In the TSX, the sporty perforated leather seats are only nice until your kid steps on them. Then it's all over. Smooth leather can be cleaned easily with a baby wipe. Perforated leather requires an army of pixies to swab out each individual hole. Ventilated seats can be lovely, but these perforations don't even serve that purpose. They only collect gunk.

The front seats are comfy and adjustable, but the rear seats aren't as comfortable. My two school-age boys fit easily there. We could pop a third kid into the middle seat for short trips, but a long trip would be uncomfortable for everyone in the backseat. There are two cupholders in the center armrest, which make it an easy reach for kids of all ages.

Storage in the front row is at a premium. The large cupholders managed to hold my giant water bottle, but the center console bin was small. I only kept my phone charger and a pack of baby wipes in there. There are no open bins or cubbies for holding loose items like my cell phone, so it just sort of perched on the flat area in front of the gearshifter.

One of my favorite things about the TSX Sport Wagon is the cavernous cargo area. This may be a fairly small vehicle, but it can haul a large load. It comes with a standard cargo cover, too, so you can keep things under wraps and out of sight. The cargo area is wide and flat and has a shallow under-floor area for items. I kept my reusable grocery bags in there. There are also side cubbies that can easily contain a gallon of milk or an emergency roadside kit. They feel a little bit like secret compartments, which is just fun.

Besides the power liftgate, the Sport Wagon's Technology Package includes a voice-controlled navigation system, an upgraded audio system and backup camera. The nav system is clear and simple to engage. Traffic warnings and rerouting is a godsend to those of us cursed with metropolitan traffic.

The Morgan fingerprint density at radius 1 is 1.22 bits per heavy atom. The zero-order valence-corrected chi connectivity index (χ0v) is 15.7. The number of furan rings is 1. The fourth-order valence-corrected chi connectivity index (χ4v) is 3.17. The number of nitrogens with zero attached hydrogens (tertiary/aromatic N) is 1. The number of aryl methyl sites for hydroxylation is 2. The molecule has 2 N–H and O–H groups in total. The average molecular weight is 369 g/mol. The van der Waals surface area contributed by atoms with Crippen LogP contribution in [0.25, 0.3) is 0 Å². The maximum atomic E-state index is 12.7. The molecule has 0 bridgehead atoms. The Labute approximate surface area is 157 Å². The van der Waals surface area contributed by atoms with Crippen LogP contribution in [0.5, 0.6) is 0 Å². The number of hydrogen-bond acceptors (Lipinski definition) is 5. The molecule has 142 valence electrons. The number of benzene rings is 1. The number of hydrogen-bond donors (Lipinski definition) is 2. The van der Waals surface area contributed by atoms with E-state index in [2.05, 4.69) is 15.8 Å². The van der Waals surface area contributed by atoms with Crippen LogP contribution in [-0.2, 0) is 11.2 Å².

I listened to my iPod via Bluetooth streaming audio -- a wirefree source of joy. The TSX has a USB input, an MP3 jack and two charging points in the front row. The controls are all within reach and clearly marked, with much of what you need right at your fingertips on the steering wheel.

IT'S THE LITTLE THINGS THAT COUNT

Storage Compartments (Puny, Fair, Ample, Galore): Fair

Cargo/Trunk Space (Puny, Fair, Ample, Galore): Ample

SAFETY

While my two sons had no complaints in the TSX wagon, the legroom in the backseat is limited. It's perfectly fine for kids in and out of booster seats. There's also enough room for a forward-facing convertible seat, but I found it difficult to fit a rear-facing car seats in the TSX Sport Wagon.

To get a rear-facing infant-safety seat to fit, I had to move the front passenger seat almost all the way forward, which means no one can sit in this seat. This lack of space in the second row is disappointing because otherwise this wagon would be a great fit for new families.

The Sport Wagon has two sets of lower Latch anchors, but they're fairly buried within the seat crevice, making them difficult to use.

The TSX Sport Wagon has standard four-wheel-disc antilock brakes with brake assist, front-wheel drive, an electronic stability control, traction control, active head restraints in the front row and six airbags, including side curtains for both rows. A backup camera is optional and part of the $3,650 Technology Package.